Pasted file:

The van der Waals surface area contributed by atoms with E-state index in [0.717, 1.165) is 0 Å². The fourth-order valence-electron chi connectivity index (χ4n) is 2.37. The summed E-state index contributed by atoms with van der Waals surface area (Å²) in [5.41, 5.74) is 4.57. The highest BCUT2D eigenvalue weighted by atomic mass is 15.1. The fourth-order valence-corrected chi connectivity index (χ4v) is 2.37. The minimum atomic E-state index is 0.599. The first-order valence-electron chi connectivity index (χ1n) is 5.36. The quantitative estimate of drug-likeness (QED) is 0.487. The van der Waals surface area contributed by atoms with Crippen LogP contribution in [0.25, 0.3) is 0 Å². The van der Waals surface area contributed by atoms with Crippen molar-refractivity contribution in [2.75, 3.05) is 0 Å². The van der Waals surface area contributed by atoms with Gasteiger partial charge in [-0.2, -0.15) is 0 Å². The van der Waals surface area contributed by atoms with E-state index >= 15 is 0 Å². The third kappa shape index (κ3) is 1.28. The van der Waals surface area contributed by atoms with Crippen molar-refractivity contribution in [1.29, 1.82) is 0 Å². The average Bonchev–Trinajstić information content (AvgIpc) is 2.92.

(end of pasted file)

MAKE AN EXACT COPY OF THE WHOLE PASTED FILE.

The van der Waals surface area contributed by atoms with E-state index in [0.717, 1.165) is 0 Å². The fourth-order valence-electron chi connectivity index (χ4n) is 2.37. The summed E-state index contributed by atoms with van der Waals surface area (Å²) in [5.41, 5.74) is 4.57. The highest BCUT2D eigenvalue weighted by atomic mass is 15.1. The fourth-order valence-corrected chi connectivity index (χ4v) is 2.37. The minimum atomic E-state index is 0.599. The first-order valence-electron chi connectivity index (χ1n) is 5.36. The quantitative estimate of drug-likeness (QED) is 0.487. The van der Waals surface area contributed by atoms with Crippen LogP contribution in [0.25, 0.3) is 0 Å². The van der Waals surface area contributed by atoms with Crippen molar-refractivity contribution in [2.75, 3.05) is 0 Å². The van der Waals surface area contributed by atoms with Gasteiger partial charge in [-0.2, -0.15) is 0 Å². The van der Waals surface area contributed by atoms with E-state index >= 15 is 0 Å². The third kappa shape index (κ3) is 1.28. The van der Waals surface area contributed by atoms with Crippen molar-refractivity contribution in [1.29, 1.82) is 0 Å². The average Bonchev–Trinajstić information content (AvgIpc) is 2.92.